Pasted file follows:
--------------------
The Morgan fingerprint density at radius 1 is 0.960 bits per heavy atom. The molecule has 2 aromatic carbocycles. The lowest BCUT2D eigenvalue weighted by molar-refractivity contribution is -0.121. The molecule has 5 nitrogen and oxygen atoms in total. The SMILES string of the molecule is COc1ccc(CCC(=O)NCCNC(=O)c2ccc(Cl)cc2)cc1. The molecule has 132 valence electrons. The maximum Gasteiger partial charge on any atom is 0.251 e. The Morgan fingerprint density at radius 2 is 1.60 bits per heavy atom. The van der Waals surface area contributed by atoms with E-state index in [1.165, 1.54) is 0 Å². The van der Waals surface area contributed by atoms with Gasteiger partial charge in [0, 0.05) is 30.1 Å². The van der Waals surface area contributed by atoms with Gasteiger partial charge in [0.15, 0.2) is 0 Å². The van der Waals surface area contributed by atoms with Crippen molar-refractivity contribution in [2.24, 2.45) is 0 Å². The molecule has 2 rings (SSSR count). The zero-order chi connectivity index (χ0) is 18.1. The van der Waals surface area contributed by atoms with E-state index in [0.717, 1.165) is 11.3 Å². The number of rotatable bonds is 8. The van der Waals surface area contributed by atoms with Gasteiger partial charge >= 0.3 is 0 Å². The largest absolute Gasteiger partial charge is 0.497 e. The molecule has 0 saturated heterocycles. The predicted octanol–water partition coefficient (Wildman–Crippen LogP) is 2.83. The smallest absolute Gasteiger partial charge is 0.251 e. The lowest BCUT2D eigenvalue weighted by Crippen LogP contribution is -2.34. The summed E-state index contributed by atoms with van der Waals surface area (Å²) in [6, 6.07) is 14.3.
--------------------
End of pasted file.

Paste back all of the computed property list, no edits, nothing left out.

The Morgan fingerprint density at radius 1 is 0.960 bits per heavy atom. The molecule has 2 aromatic carbocycles. The lowest BCUT2D eigenvalue weighted by molar-refractivity contribution is -0.121. The molecule has 5 nitrogen and oxygen atoms in total. The SMILES string of the molecule is COc1ccc(CCC(=O)NCCNC(=O)c2ccc(Cl)cc2)cc1. The molecule has 132 valence electrons. The maximum Gasteiger partial charge on any atom is 0.251 e. The Morgan fingerprint density at radius 2 is 1.60 bits per heavy atom. The van der Waals surface area contributed by atoms with E-state index in [1.165, 1.54) is 0 Å². The van der Waals surface area contributed by atoms with Gasteiger partial charge in [0, 0.05) is 30.1 Å². The van der Waals surface area contributed by atoms with Gasteiger partial charge in [0.15, 0.2) is 0 Å². The van der Waals surface area contributed by atoms with Crippen molar-refractivity contribution in [2.24, 2.45) is 0 Å². The molecule has 2 rings (SSSR count). The zero-order chi connectivity index (χ0) is 18.1. The van der Waals surface area contributed by atoms with E-state index in [0.717, 1.165) is 11.3 Å². The number of rotatable bonds is 8. The van der Waals surface area contributed by atoms with Gasteiger partial charge >= 0.3 is 0 Å². The largest absolute Gasteiger partial charge is 0.497 e. The molecule has 0 saturated heterocycles. The predicted octanol–water partition coefficient (Wildman–Crippen LogP) is 2.83. The smallest absolute Gasteiger partial charge is 0.251 e. The lowest BCUT2D eigenvalue weighted by Crippen LogP contribution is -2.34. The summed E-state index contributed by atoms with van der Waals surface area (Å²) in [6, 6.07) is 14.3.